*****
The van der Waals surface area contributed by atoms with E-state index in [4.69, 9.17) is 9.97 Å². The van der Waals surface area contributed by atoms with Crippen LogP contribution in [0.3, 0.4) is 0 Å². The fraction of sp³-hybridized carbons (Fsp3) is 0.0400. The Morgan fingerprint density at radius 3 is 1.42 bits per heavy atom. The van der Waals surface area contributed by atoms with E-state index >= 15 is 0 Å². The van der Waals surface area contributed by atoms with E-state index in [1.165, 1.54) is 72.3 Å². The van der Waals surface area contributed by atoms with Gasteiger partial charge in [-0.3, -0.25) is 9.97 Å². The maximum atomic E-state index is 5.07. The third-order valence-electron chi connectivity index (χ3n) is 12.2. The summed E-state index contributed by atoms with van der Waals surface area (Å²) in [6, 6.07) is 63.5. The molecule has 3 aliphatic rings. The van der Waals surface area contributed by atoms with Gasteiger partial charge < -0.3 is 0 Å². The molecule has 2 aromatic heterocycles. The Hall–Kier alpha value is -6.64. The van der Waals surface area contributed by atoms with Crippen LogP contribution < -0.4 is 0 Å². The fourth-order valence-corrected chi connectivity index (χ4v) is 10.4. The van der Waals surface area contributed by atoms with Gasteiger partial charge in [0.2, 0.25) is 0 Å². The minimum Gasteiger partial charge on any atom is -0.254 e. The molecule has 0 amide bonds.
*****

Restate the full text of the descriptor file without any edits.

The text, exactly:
The van der Waals surface area contributed by atoms with E-state index in [4.69, 9.17) is 9.97 Å². The van der Waals surface area contributed by atoms with Crippen LogP contribution in [0.3, 0.4) is 0 Å². The fraction of sp³-hybridized carbons (Fsp3) is 0.0400. The Morgan fingerprint density at radius 3 is 1.42 bits per heavy atom. The van der Waals surface area contributed by atoms with E-state index >= 15 is 0 Å². The van der Waals surface area contributed by atoms with E-state index in [1.165, 1.54) is 72.3 Å². The van der Waals surface area contributed by atoms with Gasteiger partial charge in [-0.3, -0.25) is 9.97 Å². The maximum atomic E-state index is 5.07. The third-order valence-electron chi connectivity index (χ3n) is 12.2. The summed E-state index contributed by atoms with van der Waals surface area (Å²) in [6, 6.07) is 63.5. The molecule has 3 aliphatic rings. The van der Waals surface area contributed by atoms with Gasteiger partial charge < -0.3 is 0 Å². The molecule has 2 aromatic heterocycles. The Hall–Kier alpha value is -6.64. The van der Waals surface area contributed by atoms with Crippen LogP contribution < -0.4 is 0 Å². The fourth-order valence-corrected chi connectivity index (χ4v) is 10.4. The van der Waals surface area contributed by atoms with Gasteiger partial charge in [0.2, 0.25) is 0 Å². The minimum Gasteiger partial charge on any atom is -0.254 e. The molecule has 0 amide bonds.